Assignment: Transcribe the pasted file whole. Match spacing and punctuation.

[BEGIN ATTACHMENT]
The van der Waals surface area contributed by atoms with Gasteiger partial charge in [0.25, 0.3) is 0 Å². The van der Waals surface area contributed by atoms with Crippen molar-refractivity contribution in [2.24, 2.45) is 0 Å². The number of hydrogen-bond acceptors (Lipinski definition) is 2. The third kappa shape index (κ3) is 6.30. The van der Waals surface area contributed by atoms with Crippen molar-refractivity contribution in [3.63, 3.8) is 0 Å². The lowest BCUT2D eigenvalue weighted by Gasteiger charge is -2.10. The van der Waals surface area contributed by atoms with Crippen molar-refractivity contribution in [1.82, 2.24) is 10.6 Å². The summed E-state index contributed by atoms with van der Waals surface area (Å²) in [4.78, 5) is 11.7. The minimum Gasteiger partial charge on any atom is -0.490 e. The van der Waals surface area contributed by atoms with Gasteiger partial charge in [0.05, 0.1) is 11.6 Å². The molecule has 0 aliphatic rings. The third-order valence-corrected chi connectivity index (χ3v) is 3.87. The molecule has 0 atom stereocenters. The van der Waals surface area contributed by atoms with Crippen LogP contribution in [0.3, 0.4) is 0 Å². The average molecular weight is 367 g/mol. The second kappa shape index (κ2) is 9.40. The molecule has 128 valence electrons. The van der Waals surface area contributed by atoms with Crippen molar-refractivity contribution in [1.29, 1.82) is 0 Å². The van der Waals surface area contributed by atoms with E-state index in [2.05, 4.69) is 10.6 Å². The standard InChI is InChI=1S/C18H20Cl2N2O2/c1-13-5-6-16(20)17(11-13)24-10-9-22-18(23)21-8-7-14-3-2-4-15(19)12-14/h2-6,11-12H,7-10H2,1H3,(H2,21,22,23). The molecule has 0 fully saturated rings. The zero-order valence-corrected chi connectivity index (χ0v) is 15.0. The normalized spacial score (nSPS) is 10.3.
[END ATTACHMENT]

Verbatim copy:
The van der Waals surface area contributed by atoms with Gasteiger partial charge in [0.25, 0.3) is 0 Å². The van der Waals surface area contributed by atoms with Crippen molar-refractivity contribution in [2.24, 2.45) is 0 Å². The number of hydrogen-bond acceptors (Lipinski definition) is 2. The third kappa shape index (κ3) is 6.30. The van der Waals surface area contributed by atoms with Crippen molar-refractivity contribution in [3.63, 3.8) is 0 Å². The lowest BCUT2D eigenvalue weighted by Gasteiger charge is -2.10. The van der Waals surface area contributed by atoms with Crippen molar-refractivity contribution in [1.82, 2.24) is 10.6 Å². The summed E-state index contributed by atoms with van der Waals surface area (Å²) in [4.78, 5) is 11.7. The minimum Gasteiger partial charge on any atom is -0.490 e. The van der Waals surface area contributed by atoms with Gasteiger partial charge in [0.05, 0.1) is 11.6 Å². The molecule has 0 aliphatic rings. The third-order valence-corrected chi connectivity index (χ3v) is 3.87. The molecule has 0 atom stereocenters. The van der Waals surface area contributed by atoms with Crippen LogP contribution in [0.3, 0.4) is 0 Å². The average molecular weight is 367 g/mol. The second kappa shape index (κ2) is 9.40. The molecule has 128 valence electrons. The van der Waals surface area contributed by atoms with Crippen molar-refractivity contribution in [1.29, 1.82) is 0 Å². The van der Waals surface area contributed by atoms with E-state index in [2.05, 4.69) is 10.6 Å². The standard InChI is InChI=1S/C18H20Cl2N2O2/c1-13-5-6-16(20)17(11-13)24-10-9-22-18(23)21-8-7-14-3-2-4-15(19)12-14/h2-6,11-12H,7-10H2,1H3,(H2,21,22,23). The molecule has 0 fully saturated rings. The zero-order valence-corrected chi connectivity index (χ0v) is 15.0. The normalized spacial score (nSPS) is 10.3.